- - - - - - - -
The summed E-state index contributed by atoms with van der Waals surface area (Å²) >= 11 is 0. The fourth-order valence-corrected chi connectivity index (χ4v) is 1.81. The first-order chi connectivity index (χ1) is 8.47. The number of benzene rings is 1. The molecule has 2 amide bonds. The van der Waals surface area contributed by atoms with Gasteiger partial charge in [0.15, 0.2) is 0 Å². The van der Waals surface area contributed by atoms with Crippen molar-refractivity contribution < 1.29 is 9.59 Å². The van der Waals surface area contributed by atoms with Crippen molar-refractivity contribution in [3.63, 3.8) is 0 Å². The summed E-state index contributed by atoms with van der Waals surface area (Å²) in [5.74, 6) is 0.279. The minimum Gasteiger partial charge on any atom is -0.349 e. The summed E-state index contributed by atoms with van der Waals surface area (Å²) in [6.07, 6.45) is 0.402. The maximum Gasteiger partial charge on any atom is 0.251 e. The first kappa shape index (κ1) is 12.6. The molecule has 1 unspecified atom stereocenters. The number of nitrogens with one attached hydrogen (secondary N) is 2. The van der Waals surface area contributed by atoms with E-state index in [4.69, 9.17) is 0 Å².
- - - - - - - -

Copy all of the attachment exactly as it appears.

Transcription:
The summed E-state index contributed by atoms with van der Waals surface area (Å²) >= 11 is 0. The fourth-order valence-corrected chi connectivity index (χ4v) is 1.81. The first-order chi connectivity index (χ1) is 8.47. The number of benzene rings is 1. The molecule has 2 amide bonds. The van der Waals surface area contributed by atoms with Gasteiger partial charge in [0.15, 0.2) is 0 Å². The van der Waals surface area contributed by atoms with Crippen molar-refractivity contribution < 1.29 is 9.59 Å². The van der Waals surface area contributed by atoms with Crippen molar-refractivity contribution in [3.63, 3.8) is 0 Å². The summed E-state index contributed by atoms with van der Waals surface area (Å²) in [5.74, 6) is 0.279. The minimum Gasteiger partial charge on any atom is -0.349 e. The summed E-state index contributed by atoms with van der Waals surface area (Å²) in [6.07, 6.45) is 0.402. The maximum Gasteiger partial charge on any atom is 0.251 e. The first kappa shape index (κ1) is 12.6. The molecule has 1 unspecified atom stereocenters. The number of nitrogens with one attached hydrogen (secondary N) is 2. The van der Waals surface area contributed by atoms with E-state index in [4.69, 9.17) is 0 Å².